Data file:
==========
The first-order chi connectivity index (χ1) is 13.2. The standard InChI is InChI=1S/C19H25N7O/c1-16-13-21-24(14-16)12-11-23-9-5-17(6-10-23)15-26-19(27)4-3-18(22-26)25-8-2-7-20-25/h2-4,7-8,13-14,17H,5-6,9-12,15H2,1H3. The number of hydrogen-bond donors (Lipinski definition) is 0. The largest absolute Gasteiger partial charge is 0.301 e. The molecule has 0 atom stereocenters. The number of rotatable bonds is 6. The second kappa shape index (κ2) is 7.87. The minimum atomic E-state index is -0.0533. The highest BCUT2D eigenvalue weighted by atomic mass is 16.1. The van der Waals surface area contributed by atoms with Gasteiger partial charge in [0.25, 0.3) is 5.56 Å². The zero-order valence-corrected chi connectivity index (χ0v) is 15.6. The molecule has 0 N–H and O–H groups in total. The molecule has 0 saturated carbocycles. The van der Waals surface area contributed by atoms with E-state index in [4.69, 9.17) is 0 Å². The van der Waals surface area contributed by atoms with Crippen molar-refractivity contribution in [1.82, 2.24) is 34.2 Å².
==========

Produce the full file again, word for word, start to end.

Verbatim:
The first-order chi connectivity index (χ1) is 13.2. The standard InChI is InChI=1S/C19H25N7O/c1-16-13-21-24(14-16)12-11-23-9-5-17(6-10-23)15-26-19(27)4-3-18(22-26)25-8-2-7-20-25/h2-4,7-8,13-14,17H,5-6,9-12,15H2,1H3. The number of hydrogen-bond donors (Lipinski definition) is 0. The largest absolute Gasteiger partial charge is 0.301 e. The molecule has 0 atom stereocenters. The number of rotatable bonds is 6. The second kappa shape index (κ2) is 7.87. The minimum atomic E-state index is -0.0533. The highest BCUT2D eigenvalue weighted by atomic mass is 16.1. The van der Waals surface area contributed by atoms with Gasteiger partial charge in [0.25, 0.3) is 5.56 Å². The zero-order valence-corrected chi connectivity index (χ0v) is 15.6. The molecule has 0 N–H and O–H groups in total. The molecule has 0 saturated carbocycles. The van der Waals surface area contributed by atoms with E-state index in [4.69, 9.17) is 0 Å². The van der Waals surface area contributed by atoms with Crippen molar-refractivity contribution in [1.82, 2.24) is 34.2 Å².